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Success Through Sharing Your Blessings

The Story of Phil S. Willis, Principal Owner and CEO, Willis and Jurasek, P.C., CPAs/Consultants
Small Business Person of the Year for Michigan

by Willy Rasmussen
Power Homebiz Guides

The mark of a truly successful man is his self-less giving of his talents, time and riches to his community. Phil Willis has demonstrated in his brilliant entrepreneurial career that sharing your blessings to others is much more rewarding than all the accolades and awards combined.

Phil S. Willis, CPA, has given much to Jackson County, Michigan, both through his business activities and through community service. The principal owner and CEO of the accounting firm, Willis and Jurasek, P.C., CPAs/Consultants, Mr. Willis has found success in consulting as well as in the more traditional tax and audit business. After graduating from Albion College in Michigan, he worked in an accounting firm for five years, gained his CPA qualifications, and purchased a "very small" CPA practice.

The accounting firm he organized in 1967 has since expanded to offer financial and estate planning services and consulting. In 1999, revenues stood at US$2.5 million. Willis & Jurasek has grown in manpower as well, and now stands at twenty-six employees. 

Flexibility in the Face of Adversities

Business, however, was not always easy for Mr. Willis. In the 1990s, he was faced with what he calls a major challenge: the technology market was stealing his business! Demand for accounting services waned because of the proliferation of accounting software. The PCs could now do the work that people used to ask accountants to do. 

The solution he found exemplifies the flexibility for which small businesses are known as they set the pace of innovation in today’s fast-paced environment.  Instead of watching his business shrink, he started a new company, Willis Information TechNologies, Inc. (WIN), to help people meet their computer needs. WIN provides "recommendations for the best hardware and software, along with installation, training, and most important of all, continued support and service."  The new company helped businesses with complete automation services, including hardware, software, installation, networks and service, making sure that they had "the right fit."  Because of Mr. Willis' optimism and fortitude, the PC problem turned out to be a blessing in disguise.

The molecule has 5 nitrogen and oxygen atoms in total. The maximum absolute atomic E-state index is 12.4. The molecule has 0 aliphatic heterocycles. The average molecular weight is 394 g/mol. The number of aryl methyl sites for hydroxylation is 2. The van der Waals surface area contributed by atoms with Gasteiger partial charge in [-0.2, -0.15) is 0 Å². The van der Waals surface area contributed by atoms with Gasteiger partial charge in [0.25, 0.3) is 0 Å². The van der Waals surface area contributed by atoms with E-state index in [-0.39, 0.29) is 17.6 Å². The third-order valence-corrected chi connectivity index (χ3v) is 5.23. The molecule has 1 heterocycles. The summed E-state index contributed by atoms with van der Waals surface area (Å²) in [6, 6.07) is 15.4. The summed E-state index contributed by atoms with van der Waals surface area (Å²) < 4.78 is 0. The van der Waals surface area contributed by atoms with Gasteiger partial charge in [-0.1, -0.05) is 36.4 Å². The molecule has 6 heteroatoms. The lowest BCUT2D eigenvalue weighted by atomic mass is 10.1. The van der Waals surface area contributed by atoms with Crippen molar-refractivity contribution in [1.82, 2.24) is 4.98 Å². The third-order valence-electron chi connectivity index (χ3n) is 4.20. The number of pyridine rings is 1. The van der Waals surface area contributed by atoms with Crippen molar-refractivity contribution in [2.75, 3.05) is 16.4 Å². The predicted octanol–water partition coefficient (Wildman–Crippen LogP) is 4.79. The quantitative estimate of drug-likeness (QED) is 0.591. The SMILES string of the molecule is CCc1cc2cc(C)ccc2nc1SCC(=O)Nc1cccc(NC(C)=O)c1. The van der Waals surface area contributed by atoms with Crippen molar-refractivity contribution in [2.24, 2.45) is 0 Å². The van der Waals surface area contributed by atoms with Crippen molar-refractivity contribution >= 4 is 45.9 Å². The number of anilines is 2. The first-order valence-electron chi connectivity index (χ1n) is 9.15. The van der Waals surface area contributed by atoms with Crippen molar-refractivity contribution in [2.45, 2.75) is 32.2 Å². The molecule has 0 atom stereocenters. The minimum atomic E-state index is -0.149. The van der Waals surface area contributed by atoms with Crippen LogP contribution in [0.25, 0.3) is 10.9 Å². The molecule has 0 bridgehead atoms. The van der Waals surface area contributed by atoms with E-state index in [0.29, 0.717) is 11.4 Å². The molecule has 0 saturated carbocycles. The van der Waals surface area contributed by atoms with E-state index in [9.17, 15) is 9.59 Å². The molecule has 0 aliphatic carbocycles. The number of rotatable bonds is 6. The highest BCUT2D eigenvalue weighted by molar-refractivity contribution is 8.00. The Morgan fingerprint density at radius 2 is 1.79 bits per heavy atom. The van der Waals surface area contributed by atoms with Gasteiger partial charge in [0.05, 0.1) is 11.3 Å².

Giving Back

Mr. Willis has parlayed his entrepreneurial and consulting skills into community service. After "thousands of hours and ten years of forecasted financial statements," Mr. Willis won a license from the State of Michigan Strategic Fund to start a Business Industrial Development Company (BIDCO), which helped provide an increased tax base and increased employment opportunities in Jackson, Michigan. BIDCO has now "assisted forty Michigan companies in providing small mezzanine and equity capital for growth of their businesses." The greatest accomplishment for Mr. Willis, though, comes from helping others fulfill their business aspirations. "We are able to help many people achieve their lifetime dream," he said.

Mr. Willis, however, was not content with the assistance his BIDCO provided the Jackson community. Jackson hit a deep recession in the eighties, Mr. Willis said, and he grew frustrated with the oppressive stagnancy. "I saw three of Jackson's major businesses close," he said. "We needed more investment capital in the community." Mr. Willis, determined to meet this need and revive his community, founded and organized the non-profit Jackson Venture Capital Forum and served as its president for four years. This new organization provided a forum for investors and entrepreneurs to meet and develop strategy. "We teamed up with four other venture capital forums around the state. We had over one hundred members and were able to help start twenty five businesses." Among his biggest success stories was transforming Universal Phone Books, Inc. from a small company without the capital needed to publish enough phone books for the Jackson area into a nationally known and award-winning company hauling in over $7 million in sales. As chief architect of the project, Mr. Willis reinvented the company. "We were losing money at first because it was expensive to publish such high quality books," he explained. Mr. Willis also corrected the company's poor management, faced lawsuits over labor problems, and was able to fix a "horrendous problem with accounts receivable collections, bad debts, and poor cash flows." In the end, however, Mr. Willis was vindicated by overwhelming success. "Persistency paid off as problems were resolved and sales continued to grow."